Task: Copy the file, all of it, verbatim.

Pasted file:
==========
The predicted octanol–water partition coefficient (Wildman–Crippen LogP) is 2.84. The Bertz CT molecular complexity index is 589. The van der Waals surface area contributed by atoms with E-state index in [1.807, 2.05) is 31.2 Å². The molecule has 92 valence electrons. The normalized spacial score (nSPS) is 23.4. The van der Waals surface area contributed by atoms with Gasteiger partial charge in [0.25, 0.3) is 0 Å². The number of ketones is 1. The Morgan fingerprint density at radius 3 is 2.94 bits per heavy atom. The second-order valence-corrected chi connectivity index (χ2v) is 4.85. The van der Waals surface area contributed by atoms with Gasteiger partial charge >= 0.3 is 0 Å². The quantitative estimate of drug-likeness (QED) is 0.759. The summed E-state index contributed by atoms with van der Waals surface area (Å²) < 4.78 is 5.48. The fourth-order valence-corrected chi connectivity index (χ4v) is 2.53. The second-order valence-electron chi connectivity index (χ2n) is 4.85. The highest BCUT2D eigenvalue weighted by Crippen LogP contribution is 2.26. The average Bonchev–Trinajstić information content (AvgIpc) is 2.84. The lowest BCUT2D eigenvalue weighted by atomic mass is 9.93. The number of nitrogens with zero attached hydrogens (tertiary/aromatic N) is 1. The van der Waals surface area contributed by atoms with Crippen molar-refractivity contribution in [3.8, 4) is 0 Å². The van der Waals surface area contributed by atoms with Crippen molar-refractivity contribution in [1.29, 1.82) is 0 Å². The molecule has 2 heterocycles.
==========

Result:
The predicted octanol–water partition coefficient (Wildman–Crippen LogP) is 2.84. The Bertz CT molecular complexity index is 589. The van der Waals surface area contributed by atoms with E-state index in [1.807, 2.05) is 31.2 Å². The molecule has 92 valence electrons. The normalized spacial score (nSPS) is 23.4. The van der Waals surface area contributed by atoms with Gasteiger partial charge in [0.25, 0.3) is 0 Å². The number of ketones is 1. The Morgan fingerprint density at radius 3 is 2.94 bits per heavy atom. The second-order valence-corrected chi connectivity index (χ2v) is 4.85. The van der Waals surface area contributed by atoms with Gasteiger partial charge >= 0.3 is 0 Å². The quantitative estimate of drug-likeness (QED) is 0.759. The summed E-state index contributed by atoms with van der Waals surface area (Å²) < 4.78 is 5.48. The fourth-order valence-corrected chi connectivity index (χ4v) is 2.53. The second-order valence-electron chi connectivity index (χ2n) is 4.85. The highest BCUT2D eigenvalue weighted by Crippen LogP contribution is 2.26. The average Bonchev–Trinajstić information content (AvgIpc) is 2.84. The lowest BCUT2D eigenvalue weighted by atomic mass is 9.93. The number of nitrogens with zero attached hydrogens (tertiary/aromatic N) is 1. The van der Waals surface area contributed by atoms with Crippen molar-refractivity contribution in [3.8, 4) is 0 Å². The van der Waals surface area contributed by atoms with Crippen molar-refractivity contribution in [1.29, 1.82) is 0 Å². The molecule has 2 heterocycles.